Payne, Matthew Thomas & Michael Fleisch. “Stories from the Seats of Power: Chopper versus Chopper as Dueling Travelogues.” Well Played: A Journal on Video Games, Value, and Meaning 2.1 (2012).

Abstract:

The “Chopper versus Chopper” multiplayer game mode included in Grand Theft Auto IV’s expansion pack, “The Lost and the Damned” (2009), pits one gamer on a motorcycle against another piloting an assault helicopter in alternating rounds where the pilot must eliminate the biker before the latter scores points by crossing a series of checkpoints. The design of this one-on-one game mode is notable for elegantly distilling a massive and complex synthetic environment into a singularly focused affair between two combatants that fosters competing ways of seeing and understanding their shared space, as well as inciting emergent narratives of narrow escapes and fantastic collisions that draw gamers back round after round.

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Articles (refereed)

“The Digital Divide and its Discontents”

Citation:

Payne, Matthew T. “The Digital Divide and its Discontents.” Currents in Electronic Literacy 9 (Fall 2005).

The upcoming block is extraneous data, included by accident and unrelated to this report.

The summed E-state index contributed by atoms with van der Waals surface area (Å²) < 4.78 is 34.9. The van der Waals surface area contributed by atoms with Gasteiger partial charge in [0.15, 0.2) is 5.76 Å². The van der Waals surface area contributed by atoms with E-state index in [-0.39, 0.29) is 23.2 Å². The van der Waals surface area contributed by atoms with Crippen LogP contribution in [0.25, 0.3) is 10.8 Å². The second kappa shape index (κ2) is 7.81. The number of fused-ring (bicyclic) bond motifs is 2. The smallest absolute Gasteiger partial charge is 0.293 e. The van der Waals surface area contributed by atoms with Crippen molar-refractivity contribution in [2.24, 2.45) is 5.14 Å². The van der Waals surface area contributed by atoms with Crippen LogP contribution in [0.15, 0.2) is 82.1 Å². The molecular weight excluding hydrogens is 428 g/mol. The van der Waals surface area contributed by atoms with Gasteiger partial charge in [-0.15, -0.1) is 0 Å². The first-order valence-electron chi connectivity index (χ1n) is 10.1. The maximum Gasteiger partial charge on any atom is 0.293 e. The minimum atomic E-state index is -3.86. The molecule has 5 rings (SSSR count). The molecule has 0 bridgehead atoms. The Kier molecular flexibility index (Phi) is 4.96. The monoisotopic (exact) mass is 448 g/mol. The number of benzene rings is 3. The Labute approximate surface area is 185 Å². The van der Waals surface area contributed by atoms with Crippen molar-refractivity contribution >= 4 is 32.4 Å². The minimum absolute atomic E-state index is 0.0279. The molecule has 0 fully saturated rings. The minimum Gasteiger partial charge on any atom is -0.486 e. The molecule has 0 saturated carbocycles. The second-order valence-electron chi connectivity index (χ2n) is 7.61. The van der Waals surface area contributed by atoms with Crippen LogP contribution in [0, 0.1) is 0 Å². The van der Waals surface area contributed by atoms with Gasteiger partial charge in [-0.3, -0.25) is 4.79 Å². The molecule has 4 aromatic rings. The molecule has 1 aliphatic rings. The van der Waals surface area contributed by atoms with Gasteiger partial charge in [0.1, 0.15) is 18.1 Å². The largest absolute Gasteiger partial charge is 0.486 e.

Abstract:

From the conclusion: “Video games have rarely, if ever, been framed as being of possible benefit to the ICT usage and skills divide. Yet, the three selected video game-related projects demonstrate a myriad of literacies that video games could be constituted to support. Moreover, these groups are all working towards ameliorating various ICT divides. The Education Arcade is addressing the gulf between popular and educational game titles. Flanagan’s RAPUNSEL project works to familiarize young girls with a programming language, thereby addressing the gender gap in the IT work force. And, the work of the Room 130 group addresses the gaping hole in video game scholarship. Seen this way, video games not only have something to say about learning a new language, they also have the potential to bridge existing techno-social inequities, and those still to come.”